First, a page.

‘Finding Milo’ Illustrator Josie Toney on Art Inspiration and Insecurities

Hi y’all! I’m Josie Toney, illustrator for the Finding Milo alphabet picture book series. I’m so excited about the release of the second book, California ABC’s: A Finding Milo Book!

Milo, the curious dog who loves to sightsee, is based on a real dog, a very pampered canine pet of the author, Chris Jespersen, who is also the Dean of UNG’s College of Arts & Letters. Milo is an all-black dog with very pointy ears, a tail that always seems to be up and wagging.

I had so much fun working on this project!! My favorite part of the brainstorming stage was personifying Milo in a variety of ways – traveling by hot air balloon, hang-gliding, sailing, surfing, snorkeling, and of course, often hiding! I think readers will enjoy following the state’s animals as they sightsee famous landmarks in alphabetical order. We know from the debut book, Georgia ABC’s, readers of all ages really get a kick out of discovering Milo in some not-so-sneaky hideouts.

I am grateful to the UNG Press for their dedication and extremely hard work on this project. I am especially thankful to the director of the university press, Dr. BJ Robinson, who gave me my first children’s book illustration opportunity, and to the author who continues to believe I am good at this! Corey Parson, managing editor, has incredible patience and digital talent. Laying out a book is no easy feat, and it takes a great team to collaborate, communicate and creatively solve the puzzle of putting together a children’s book from idea to tangible final product. To say I have learned a lot would be a major understatement – every piece of this project has been a learning experience, and it has truly been a passion project.

To share a bit of my artistic background, I inherited my drawing ability from my architect father, who would casually sketch out brilliant building plans on a restaurant paper placemat while waiting for his meal. A fear of math and geometry dissuaded me from pursuing a similar career, and the stereotypical starving artist persona terrified me.

By the end of high school, my self-consciousness and insecurity clouded my vision so that I couldn’t see a clear career path to becoming a professional artist, and I was pretty much set on the idea of being financially secure as an adult. How I would get there, well – I would aim to be a big business executive one day! What does that even mean?! I received my Bachelor of Science in Business Administration from the College of Charleston, with a French studies abroad program under my belt for a minor in International Business (en francais). After landing a job with a footwear design company, I desperately wanted to work with the designers, line builders, and product developers, rather than in sales support. After some of my designer friends discovered that I had a hidden talent in my ability to sketch, I was encouraged to pursue further training. I decided to do this abroad, since I was in love with Europe from undergrad and had the world-is-my-oyster, adventuresome mindset of a twenty something. I lucked out getting into a one-year Master degree program in Design and Manufacture from De Montfort University in Leicester, UK.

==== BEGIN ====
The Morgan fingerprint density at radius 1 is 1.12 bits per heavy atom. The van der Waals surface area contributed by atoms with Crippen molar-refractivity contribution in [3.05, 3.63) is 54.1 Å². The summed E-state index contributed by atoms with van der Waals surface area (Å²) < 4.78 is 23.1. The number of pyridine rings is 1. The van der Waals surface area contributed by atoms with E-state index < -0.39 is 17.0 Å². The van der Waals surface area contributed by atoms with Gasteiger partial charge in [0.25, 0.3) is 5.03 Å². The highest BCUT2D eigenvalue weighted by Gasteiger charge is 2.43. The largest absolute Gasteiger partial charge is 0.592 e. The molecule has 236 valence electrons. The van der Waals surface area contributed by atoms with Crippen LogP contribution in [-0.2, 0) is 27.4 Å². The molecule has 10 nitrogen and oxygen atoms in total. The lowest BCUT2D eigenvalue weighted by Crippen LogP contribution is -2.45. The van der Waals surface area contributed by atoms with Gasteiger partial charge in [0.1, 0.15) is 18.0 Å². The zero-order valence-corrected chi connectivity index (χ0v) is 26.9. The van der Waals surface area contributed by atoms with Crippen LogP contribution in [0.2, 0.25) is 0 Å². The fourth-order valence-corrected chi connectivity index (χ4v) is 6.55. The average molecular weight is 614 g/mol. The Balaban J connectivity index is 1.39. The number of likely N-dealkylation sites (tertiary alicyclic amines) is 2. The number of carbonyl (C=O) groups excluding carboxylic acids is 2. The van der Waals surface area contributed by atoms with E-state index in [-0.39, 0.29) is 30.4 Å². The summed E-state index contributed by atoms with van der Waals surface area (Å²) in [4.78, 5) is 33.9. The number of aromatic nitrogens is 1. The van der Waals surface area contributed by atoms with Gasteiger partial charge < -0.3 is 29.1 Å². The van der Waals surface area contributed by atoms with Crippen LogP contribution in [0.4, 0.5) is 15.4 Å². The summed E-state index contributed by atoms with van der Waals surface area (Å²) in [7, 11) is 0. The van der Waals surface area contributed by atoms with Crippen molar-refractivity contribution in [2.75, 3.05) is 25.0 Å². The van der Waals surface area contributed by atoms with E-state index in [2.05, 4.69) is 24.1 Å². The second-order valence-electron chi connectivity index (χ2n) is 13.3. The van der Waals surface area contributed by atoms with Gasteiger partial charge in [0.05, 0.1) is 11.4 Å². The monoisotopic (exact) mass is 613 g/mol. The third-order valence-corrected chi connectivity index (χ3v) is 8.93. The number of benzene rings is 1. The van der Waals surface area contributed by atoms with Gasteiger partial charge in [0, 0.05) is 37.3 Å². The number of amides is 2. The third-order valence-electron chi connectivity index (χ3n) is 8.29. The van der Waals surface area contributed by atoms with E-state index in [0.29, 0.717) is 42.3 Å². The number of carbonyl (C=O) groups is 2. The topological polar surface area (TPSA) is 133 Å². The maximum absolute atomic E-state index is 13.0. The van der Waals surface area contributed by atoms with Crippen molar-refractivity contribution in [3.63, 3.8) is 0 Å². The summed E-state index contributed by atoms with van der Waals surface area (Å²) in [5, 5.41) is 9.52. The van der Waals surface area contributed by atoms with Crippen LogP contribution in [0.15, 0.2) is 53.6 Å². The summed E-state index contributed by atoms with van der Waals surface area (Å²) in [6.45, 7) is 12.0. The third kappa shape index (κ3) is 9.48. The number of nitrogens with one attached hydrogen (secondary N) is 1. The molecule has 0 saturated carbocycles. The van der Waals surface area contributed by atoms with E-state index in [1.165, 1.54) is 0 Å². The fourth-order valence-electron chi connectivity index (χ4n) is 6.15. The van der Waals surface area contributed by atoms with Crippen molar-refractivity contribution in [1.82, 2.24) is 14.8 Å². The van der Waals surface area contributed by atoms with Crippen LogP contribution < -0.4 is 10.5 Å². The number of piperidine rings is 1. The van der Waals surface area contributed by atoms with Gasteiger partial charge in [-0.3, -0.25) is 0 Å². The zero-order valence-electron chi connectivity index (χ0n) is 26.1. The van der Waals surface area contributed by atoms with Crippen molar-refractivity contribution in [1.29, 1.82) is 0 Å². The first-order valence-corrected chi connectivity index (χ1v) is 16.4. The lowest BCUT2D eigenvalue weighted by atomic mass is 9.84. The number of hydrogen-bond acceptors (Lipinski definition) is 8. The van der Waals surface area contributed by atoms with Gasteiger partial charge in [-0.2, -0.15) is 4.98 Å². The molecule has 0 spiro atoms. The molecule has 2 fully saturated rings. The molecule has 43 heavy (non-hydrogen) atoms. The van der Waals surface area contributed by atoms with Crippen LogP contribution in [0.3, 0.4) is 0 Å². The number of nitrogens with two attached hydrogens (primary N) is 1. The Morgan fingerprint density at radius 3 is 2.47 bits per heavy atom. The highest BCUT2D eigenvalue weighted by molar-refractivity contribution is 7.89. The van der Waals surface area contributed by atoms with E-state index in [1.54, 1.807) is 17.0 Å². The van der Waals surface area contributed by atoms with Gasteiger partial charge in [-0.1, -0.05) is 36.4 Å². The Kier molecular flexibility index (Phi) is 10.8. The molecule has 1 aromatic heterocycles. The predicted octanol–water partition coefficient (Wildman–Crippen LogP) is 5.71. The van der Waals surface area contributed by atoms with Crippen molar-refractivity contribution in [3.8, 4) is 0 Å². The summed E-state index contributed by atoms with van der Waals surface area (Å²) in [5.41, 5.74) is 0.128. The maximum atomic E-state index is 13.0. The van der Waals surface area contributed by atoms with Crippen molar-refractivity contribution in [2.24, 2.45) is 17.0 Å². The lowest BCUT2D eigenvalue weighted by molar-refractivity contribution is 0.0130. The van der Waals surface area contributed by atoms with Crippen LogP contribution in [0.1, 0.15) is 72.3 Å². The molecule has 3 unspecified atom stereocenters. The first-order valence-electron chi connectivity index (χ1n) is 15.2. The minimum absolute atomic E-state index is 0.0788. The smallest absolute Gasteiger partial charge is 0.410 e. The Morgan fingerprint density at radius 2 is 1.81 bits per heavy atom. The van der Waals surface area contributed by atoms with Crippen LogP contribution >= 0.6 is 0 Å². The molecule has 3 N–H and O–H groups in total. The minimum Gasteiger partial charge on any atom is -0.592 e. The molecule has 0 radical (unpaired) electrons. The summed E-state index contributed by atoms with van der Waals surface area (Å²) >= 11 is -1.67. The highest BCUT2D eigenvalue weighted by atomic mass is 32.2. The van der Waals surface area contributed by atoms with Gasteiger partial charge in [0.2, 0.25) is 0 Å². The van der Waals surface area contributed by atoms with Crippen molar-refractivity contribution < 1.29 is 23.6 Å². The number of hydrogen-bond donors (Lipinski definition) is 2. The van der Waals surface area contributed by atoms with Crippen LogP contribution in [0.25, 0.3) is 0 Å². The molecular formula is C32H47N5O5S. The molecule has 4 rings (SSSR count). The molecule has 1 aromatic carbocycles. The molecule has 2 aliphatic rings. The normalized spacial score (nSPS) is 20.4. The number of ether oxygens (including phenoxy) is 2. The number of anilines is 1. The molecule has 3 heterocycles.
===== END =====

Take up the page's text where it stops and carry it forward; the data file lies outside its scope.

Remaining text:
My masters program was amazing – and I graduated with distinction, and I thought this degree gave me the validation I needed to make up for my insecurity. But my insecurity followed me right back to the States to a group of all-male footwear designers who I knew had way more technical training than me, and who were all also my friends anxious to see all the new skills I had learned.I was terrified to show my work – fearful that I would be discovered as a fraud, that others would see that my work didn’t actually live up to real “designer” standards. My sketching was “sketchy” and I had tons of ideas, but I was somehow too scared to speak up – I lacked the confidence in myself to show my talent. If you have ever worked with a group of designers, you may have stumbled across some big authorities on the subject of design, maybe some even bigger egos and ultimately a whole lot of insecurities. In my humble opinion, there are no real authorities on design – it’s really all subjective and just comes down to a matter of opinion. In the end, most designers and artists are very sensitive to criticism and are already very hard on themselves. So many of us are perfectionists.

My insecurity was big, but I became bigger than it. I eventually learned to embrace my artistic “style” through the encouragement and friendship of a mentor and talented artist, whose work I deeply admire. She taught me to realize I have a “style” that is truly unique to me. Once I accepted that about myself, it boosted my confidence and helped me to really be myself in my art. I learned that uniqueness in art is essential to being successful as an artist. Trying to “fit in” like people tend to do in society isn’t the thing to do if you want to get “noticed” for your unique style.